Minister of State Paul Kehoe, was among a host of local leading figures and VIP guests who attended the St. Patrick’s day festivities for Irish members of the UN Interim Peacekeeping Force in Lebanon (UNIFIL) on Saturday.
Troops from Dundalk were among those presented by Minister Kehoe with Shamrock when he made the traditional presentation to the troops at the Irish Battalion’s Headquarters in Tibnin.
“Your presence here is a great source of pride to Ireland,” he told the troops, “it is the difference between life and death for so many hundreds and thousands of people living here. We may be a small nation but we are a proud nation. Your work and your actions here are a reflection on Ireland.”
Battalion 105,the 50th Irish unit to serve in Lebanon, has been patrolling the disputed border areas between Lebanon and Israel, also received their mission medals ahead of their rotation in May.
St. Patrick’s Day is a cause for huge celebrations for the local people in Tibnin, who lobbied strongly to have the Irish Battalion of UNIFIL reinstated to their area last year.
“There is something about knowing that the local people want you there, because that’s not always the case,” Lieutenant Ciaran Dillon (26), from Bay Estate, told the Dundalk Democrat at the celebrations in Lebanon this week, “the people of this surrounding area fought to have us placed here. Some of them even speak English with an Irish accent, so you get that sense of home a lot of the time.”
This is Lieutenant Dillon’s first overseas mission.
“It has been very busy,” he said, “in that sense the tempo is upped from the work I would be doing at home, but you get into it fairly quickly.”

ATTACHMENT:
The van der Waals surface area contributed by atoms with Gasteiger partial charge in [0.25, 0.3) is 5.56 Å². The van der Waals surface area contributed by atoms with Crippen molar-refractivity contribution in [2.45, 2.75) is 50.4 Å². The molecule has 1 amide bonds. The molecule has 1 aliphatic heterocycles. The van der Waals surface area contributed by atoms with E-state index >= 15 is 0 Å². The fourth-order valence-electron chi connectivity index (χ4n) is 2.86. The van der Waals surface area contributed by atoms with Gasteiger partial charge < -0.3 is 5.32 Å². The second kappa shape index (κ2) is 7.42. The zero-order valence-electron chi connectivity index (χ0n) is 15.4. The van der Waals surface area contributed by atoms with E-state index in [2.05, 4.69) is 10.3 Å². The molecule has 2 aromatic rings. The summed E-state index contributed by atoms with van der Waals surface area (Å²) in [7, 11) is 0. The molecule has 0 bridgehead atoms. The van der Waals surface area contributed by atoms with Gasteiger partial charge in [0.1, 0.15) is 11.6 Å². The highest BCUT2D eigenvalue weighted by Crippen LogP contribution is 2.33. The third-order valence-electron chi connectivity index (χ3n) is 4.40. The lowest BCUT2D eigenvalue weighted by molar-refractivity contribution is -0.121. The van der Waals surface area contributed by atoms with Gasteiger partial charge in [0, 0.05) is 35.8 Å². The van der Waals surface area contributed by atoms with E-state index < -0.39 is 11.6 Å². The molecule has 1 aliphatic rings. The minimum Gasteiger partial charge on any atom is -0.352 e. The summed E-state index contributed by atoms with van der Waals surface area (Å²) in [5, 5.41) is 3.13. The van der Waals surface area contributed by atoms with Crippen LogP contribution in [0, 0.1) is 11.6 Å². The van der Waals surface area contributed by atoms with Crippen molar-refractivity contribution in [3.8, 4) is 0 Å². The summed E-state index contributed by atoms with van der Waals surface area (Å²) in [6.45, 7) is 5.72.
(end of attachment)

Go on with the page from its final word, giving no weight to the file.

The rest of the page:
There are also other adjustments to be made.
“Obviously you miss family and I’ve got friends who were out on the last trip, so it’s been a year since I’ve seen some of my best friends, guys that I trained with. I’m looking forward to meeting up with them.”
“You’re out here six months and it actually kind of passes quick enough. I think it’s probably longer for the people who are left at home, he added, “because normality is continuing at home for them. But for us it’s something different and a bit of an adventure so the time passes that little bit quicker.”
The Irish troops first entered Lebanon as part of a UN peacekeeping force in 1978 and have since forged very strong relationships in the region.
The Irish, who have been renowned throughout their involvement with UNIFIL for their humanitarian work in the area, returned to Lebanon last May to a warm welcome from the local Lebanese.
Ali Saad, the public relations co-ordinator of the South Lebanon Red Cross, grew up in Tibnin, living alongside Irish Peacekeepers.
“I come from a poor family. Only for the Irish I could not have had the future I have now,” he told the Dundalk Democrat this week, “The Irish have had a lot to do with the position I’m in now; my future and the future of my children, the way I think and the way I feel. It is our wish to continue this part of the history.”